The PL-PN duopoly is finally fraying. And in ways least expected | Godfrey Baldacchino

For a party in government for seven years, rattled of late by allegations and revelations of shady deals and corrupt practices, the PL’s stratospheric poll ratings are preposterous

The scenarios of a single-party democracy constitute uncharted territory for Malta
The scenarios of a single-party democracy constitute uncharted territory for Malta

Along with Ireland, British colonial administrators bestowed on Malta a ‘proportional representation’ (PR) voting system with a single transferable vote (STV). This was meant to dispel strong, single-party rule and instead oblige coalition (multi-party) governments. This has proved true in Ireland, including in this week’s election, where the party with most votes did so with less than 23% of electoral support.

But it has not been the case in Malta. Since 1966, the Malta Labour Party (MLP, now Partit Laburista, PL) and the Partit Nazzjonalista (PN) have been taking turns at running the country and with no need for coalition governments. Five such alternations have taken place so far since independence: 1971, 1987, 1996, 1998 and 2013.

Over these 54 years, observers have watched with baited breath as one party after another rose up and tried to challenge this duopoly. MLP/PL and PN party stalwarts looked nervously over their shoulders at the likely rise of parties that might seriously threaten and outflank them from the ideological right (Moviment Patrijotti Maltin), the left (Partit Komunista Malti) or even from the centre (Partit Demokratiku).

But the aspirational goals of ‘the third party’ that would break the PL-PN stranglehold have been dashed time and time again. Yes, Alternattiva Demokratika soldiers on, and one cannot help but acknowledge the role played by this party in helping craft the national policy agenda: from divorce and environmental protection to civil unions and animal rights.

But: it is nowhere close to being an alternative government.

The MaltaToday poll of January 2020 was no ‘black swan’ event. Rather, it corroborates and magnifies what has been happening since March 2013, with the PL consistently securing 55-60% voter support in a suite of electoral contests (local, national and European): a feat unheard of, and even deemed impossible, in PR-STV democracies. The one and only time in Maltese history that such a situation had prevailed was in the October 1947 election, where the MLP secured 60% of the vote and the PN a miserly 18%. Note that the PN vote here, its lowest ever recorded over 100 years, was in the wake of the Second World War and that party leadership’s embarrassing associations with Italy and fascism at that time.

Polls are what they are. Some respondents will not reply, or will answer strategically. The 655 respondents to the MaltaToday poll may be giving Prime Minister Abela, still in his honeymoon period, the benefit of the doubt on many issues. And there is a +/- 5% margin of error (as the poll acknowledges).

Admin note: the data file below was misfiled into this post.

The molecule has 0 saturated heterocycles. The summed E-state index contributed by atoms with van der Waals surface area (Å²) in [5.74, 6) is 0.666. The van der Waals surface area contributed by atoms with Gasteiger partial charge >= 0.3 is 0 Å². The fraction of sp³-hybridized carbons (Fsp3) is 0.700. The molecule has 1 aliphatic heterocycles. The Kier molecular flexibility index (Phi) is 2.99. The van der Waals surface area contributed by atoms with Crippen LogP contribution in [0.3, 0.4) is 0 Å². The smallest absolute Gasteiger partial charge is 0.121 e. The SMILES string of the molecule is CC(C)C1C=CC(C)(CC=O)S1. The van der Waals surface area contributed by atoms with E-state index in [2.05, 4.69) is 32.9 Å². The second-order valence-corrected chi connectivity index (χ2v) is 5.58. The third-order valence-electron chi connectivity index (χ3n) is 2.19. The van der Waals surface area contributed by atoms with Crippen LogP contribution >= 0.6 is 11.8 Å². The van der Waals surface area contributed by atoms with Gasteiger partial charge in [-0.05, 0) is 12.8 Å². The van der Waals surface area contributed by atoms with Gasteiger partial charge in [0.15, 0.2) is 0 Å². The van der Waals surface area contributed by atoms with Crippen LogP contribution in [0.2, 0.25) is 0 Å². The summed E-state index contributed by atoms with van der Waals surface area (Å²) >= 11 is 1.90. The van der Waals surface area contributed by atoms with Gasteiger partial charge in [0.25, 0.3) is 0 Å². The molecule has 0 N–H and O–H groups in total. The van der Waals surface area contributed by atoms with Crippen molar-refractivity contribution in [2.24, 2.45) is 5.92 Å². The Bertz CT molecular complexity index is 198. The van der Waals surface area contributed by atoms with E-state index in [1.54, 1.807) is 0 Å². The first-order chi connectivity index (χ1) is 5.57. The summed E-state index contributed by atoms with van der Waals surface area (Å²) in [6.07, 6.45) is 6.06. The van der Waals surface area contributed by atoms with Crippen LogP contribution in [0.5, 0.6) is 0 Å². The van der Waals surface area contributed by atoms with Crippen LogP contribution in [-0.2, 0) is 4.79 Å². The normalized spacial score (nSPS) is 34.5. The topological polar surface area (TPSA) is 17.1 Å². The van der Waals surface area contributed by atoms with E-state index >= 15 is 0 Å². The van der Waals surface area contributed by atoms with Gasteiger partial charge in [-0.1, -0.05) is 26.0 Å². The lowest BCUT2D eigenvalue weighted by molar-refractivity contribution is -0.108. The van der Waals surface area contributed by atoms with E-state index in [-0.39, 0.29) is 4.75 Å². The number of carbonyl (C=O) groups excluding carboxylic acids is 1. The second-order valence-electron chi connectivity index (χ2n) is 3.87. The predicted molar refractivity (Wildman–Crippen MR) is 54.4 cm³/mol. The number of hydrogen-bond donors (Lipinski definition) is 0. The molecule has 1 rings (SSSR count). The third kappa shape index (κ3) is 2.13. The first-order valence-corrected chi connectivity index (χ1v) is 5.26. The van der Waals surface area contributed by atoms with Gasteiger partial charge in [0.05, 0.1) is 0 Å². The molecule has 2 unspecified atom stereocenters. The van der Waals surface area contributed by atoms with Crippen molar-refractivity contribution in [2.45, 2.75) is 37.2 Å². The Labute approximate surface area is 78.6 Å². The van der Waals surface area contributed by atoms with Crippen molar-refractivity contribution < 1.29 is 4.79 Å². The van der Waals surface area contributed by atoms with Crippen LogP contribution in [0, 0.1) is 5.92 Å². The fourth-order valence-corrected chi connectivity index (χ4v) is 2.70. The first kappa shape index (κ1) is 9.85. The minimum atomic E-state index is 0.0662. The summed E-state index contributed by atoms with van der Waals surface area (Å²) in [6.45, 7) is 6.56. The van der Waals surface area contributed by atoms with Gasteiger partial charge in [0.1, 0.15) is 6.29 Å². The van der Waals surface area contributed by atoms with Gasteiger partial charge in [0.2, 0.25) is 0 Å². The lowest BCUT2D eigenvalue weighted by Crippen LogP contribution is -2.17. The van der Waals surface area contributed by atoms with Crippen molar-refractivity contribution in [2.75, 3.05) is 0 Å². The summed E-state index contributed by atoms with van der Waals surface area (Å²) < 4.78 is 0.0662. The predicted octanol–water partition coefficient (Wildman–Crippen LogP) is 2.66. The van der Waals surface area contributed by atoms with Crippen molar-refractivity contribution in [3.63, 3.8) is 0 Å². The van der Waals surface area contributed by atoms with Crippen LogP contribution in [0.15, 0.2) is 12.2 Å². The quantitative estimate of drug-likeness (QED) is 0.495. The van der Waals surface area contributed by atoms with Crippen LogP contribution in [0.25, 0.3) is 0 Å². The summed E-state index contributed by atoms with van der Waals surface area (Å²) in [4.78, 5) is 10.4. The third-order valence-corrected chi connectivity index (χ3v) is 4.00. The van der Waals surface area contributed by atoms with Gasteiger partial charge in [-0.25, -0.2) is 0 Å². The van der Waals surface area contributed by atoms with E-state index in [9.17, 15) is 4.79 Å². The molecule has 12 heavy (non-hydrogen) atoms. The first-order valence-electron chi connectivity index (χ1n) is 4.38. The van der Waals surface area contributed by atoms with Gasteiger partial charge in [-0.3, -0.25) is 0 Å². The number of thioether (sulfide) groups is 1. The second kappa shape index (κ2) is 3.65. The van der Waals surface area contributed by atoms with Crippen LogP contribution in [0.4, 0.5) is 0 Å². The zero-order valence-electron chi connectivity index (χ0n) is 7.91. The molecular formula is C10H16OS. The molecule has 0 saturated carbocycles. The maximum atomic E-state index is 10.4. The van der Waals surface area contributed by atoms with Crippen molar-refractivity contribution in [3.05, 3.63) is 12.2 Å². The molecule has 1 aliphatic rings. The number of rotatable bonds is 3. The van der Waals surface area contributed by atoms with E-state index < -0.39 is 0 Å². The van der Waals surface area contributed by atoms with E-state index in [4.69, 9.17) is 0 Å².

Yet, for a party in government for seven years, rattled of late by allegations and revelations of shady deals and corrupt practices, the PL’s stratospheric poll ratings are preposterous. The dismal state of the Opposition hints at the absence of an alternative government. Even poll respondents who acknowledge having voted PN in the last (2017) election have registered support for Abela, perhaps out of resignation and exasperation as much as wilful choice.

PM Joseph Muscat’s exit strategy has paid off handsomely: he did not breathe new life and energy into a (somewhat vindicated) PN. Instead, it seems that Muscat drew the poison out of the PL, taking it with him into the political sunset; while leaving the PL looking cleansed, fresh and well-placed for a third successive national election success, at an election to be called within two years and a bit (at most: some suggest sooner than that). Prime Minister Abela completed the sanitisation with his thorough overhaul of Cabinet.

Therefore, the signs suggest that Malta is heading towards a one-party democracy. A consistent, seven-year pattern is no statistical fluke. An election called now may grant the PL an unprecedented super-solid majority in parliament, possibly within the possibility of a two-thirds majority that would offer it the opportunity to amend the constitution without the need to reach out to the Opposition benches. Would the Maltese electorate balk at such a prospect?

The scenarios of a single-party democracy constitute uncharted territory for Malta.

The rule of law, the role of independent media, the role and clout of the Head of State, the ability to speak truth to power, cosy relationships between political and economic elites, and oversight by European institutions, trade unions and civil society, come up for discussion.

We may, once again, need to look at Singapore, not so much to examine how a poor small island state emerged from being abandoned as a British naval base that was ‘surplus to requirements’ into an economically vibrant Asian Tiger; but to appraise what a democracy looks like when a country has a single and dominant political party.

The days of the ‘PL-PN’ duopoly may be history.

Godfrey Baldacchino is Professor of Sociology at the University of Malta. The opinions expressed in this article are his personal views. 

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